“Foodies” lead the way as innovators, early adopters
Foodies are passionate and curious and, according to new research, lead the way in trialling new products.
In the report, Foodies in the U.S.: Five Cohorts: Foreign/Spicy, Restaurant, Cooks, Gourmet and Organic/Natural, market research publisher Packaged Facts reveals that the 31 million U.S. adults (14% of the population) who qualify as “foodies” strive to lead the way in other consumer areas such as shopping, fashion, nutrition, and automobiles.
“Some foodies don’t think of themselves as trendy, but overall they are open-minded, curious, and eager to experiment with the new. Research shows that they are significantly more likely than average adults to be the first among their friends to shop at new stores or try new styles,” Tatjana Meerman, publisher of Packaged Facts, advised.
Outside interests exist, but for foodies it always comes back to pleasing the palate. For them food is more than body fuel. It is what defines who they are in a greater society. Their food passion provides a framework through which they can build relationships, forge new friendships, discover the world, and even examine which behaviours are ethical. It is for these reasons that Packaged Facts forecasts that even as most consumers seek ways to tighten spending, foodies will continue to dine out almost daily, purchase gourmet and organic foods exclusively, or indulge themselves in exotic ingredients.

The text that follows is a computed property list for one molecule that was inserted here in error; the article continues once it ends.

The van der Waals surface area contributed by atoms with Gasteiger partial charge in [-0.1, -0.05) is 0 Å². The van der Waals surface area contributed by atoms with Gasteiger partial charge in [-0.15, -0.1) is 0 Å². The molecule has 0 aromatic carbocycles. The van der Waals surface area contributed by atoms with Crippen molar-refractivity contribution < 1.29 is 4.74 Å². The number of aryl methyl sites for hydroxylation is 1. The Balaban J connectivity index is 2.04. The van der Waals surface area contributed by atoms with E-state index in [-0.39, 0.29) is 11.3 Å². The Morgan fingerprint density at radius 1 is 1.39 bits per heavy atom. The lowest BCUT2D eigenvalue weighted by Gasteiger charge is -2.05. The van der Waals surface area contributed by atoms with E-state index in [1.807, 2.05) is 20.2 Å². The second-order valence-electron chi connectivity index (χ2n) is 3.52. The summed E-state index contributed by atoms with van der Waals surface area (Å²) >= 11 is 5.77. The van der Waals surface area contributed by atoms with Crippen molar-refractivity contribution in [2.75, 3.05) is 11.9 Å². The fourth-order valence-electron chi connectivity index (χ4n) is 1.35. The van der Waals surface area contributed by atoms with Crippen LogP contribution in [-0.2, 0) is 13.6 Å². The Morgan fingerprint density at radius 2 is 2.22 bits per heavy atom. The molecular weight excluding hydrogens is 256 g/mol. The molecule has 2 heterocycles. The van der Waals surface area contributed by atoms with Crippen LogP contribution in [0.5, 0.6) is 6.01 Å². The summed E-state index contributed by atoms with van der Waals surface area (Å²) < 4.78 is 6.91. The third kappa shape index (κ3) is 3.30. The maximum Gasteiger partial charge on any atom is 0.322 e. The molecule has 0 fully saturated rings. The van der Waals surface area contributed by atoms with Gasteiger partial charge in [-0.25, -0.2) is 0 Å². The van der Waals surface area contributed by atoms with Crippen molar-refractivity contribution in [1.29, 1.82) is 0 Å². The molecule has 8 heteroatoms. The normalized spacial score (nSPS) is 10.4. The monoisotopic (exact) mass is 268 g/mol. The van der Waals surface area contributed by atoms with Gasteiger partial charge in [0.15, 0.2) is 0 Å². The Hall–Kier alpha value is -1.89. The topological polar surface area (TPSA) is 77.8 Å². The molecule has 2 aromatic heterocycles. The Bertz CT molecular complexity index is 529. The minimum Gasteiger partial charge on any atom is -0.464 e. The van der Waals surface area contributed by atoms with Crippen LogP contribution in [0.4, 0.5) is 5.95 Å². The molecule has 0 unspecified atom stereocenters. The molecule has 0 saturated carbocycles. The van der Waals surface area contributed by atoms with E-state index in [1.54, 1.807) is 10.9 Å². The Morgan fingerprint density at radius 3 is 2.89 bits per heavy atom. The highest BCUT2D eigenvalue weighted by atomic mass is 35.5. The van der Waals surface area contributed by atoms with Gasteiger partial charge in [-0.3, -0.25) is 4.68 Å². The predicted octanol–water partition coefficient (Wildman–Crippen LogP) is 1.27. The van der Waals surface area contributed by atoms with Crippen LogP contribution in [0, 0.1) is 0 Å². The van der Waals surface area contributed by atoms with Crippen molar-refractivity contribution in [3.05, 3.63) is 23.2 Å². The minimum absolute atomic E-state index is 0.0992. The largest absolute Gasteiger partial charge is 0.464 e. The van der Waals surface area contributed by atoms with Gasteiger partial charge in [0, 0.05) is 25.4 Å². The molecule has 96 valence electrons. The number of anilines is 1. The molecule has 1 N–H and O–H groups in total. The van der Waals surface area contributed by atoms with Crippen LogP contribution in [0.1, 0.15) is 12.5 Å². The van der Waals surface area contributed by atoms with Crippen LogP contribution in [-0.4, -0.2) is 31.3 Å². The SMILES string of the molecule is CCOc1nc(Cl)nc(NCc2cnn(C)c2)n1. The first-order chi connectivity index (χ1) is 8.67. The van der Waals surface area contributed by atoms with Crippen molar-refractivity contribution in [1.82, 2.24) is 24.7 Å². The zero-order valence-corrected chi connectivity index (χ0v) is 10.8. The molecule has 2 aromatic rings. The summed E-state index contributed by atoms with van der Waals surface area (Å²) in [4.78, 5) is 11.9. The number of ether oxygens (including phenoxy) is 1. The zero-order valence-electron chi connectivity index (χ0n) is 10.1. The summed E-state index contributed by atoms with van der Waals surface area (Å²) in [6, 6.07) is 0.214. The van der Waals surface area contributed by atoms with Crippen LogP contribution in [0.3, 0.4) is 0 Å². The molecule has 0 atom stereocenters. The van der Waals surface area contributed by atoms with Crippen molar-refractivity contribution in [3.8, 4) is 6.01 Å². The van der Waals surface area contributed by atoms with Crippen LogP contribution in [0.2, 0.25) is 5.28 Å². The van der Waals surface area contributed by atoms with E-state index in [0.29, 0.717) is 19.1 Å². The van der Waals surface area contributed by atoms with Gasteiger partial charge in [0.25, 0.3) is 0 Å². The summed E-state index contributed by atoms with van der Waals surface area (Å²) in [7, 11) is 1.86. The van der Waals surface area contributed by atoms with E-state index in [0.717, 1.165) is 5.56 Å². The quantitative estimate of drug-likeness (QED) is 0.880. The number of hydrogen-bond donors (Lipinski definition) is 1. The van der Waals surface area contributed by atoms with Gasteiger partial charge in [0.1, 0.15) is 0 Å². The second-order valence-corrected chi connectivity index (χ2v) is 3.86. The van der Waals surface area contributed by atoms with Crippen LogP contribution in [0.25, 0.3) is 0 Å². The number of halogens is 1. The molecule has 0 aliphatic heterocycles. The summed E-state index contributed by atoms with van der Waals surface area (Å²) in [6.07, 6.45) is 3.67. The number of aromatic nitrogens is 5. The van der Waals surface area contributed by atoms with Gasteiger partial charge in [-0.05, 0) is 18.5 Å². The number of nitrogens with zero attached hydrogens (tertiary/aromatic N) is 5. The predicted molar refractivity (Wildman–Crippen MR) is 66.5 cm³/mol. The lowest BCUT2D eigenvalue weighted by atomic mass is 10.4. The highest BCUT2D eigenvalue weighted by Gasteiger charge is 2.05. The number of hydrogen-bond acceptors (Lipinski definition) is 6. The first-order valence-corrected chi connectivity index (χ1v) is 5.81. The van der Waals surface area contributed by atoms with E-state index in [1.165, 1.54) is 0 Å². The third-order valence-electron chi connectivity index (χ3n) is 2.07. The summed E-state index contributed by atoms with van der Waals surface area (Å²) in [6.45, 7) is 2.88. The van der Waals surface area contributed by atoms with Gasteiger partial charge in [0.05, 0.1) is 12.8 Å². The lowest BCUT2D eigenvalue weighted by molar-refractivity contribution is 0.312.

Packaged Facts used data from Simmons Market Research Bureau to segment the overall foodie demographic into the five segments reflected in the report title. Foreign/spicy foodies and restaurant foodies are the two largest foodie cohorts. Approximately 71% of foodies representing 10% of all U.S. adults, or about 22 million, fall into the foreign/spicy cohort. This segment is helping to introduce the next wave of international cuisine to the American palate. Meanwhile, 65% of foodies fall into the restaurant cohort, representing 9% of all U.S. adults, or approximately 20 million. Unlike most Americans who eat at fast food chains for the sake of convenience, foodies avoid fast food and consider dining out to be a hobby or leisure activity.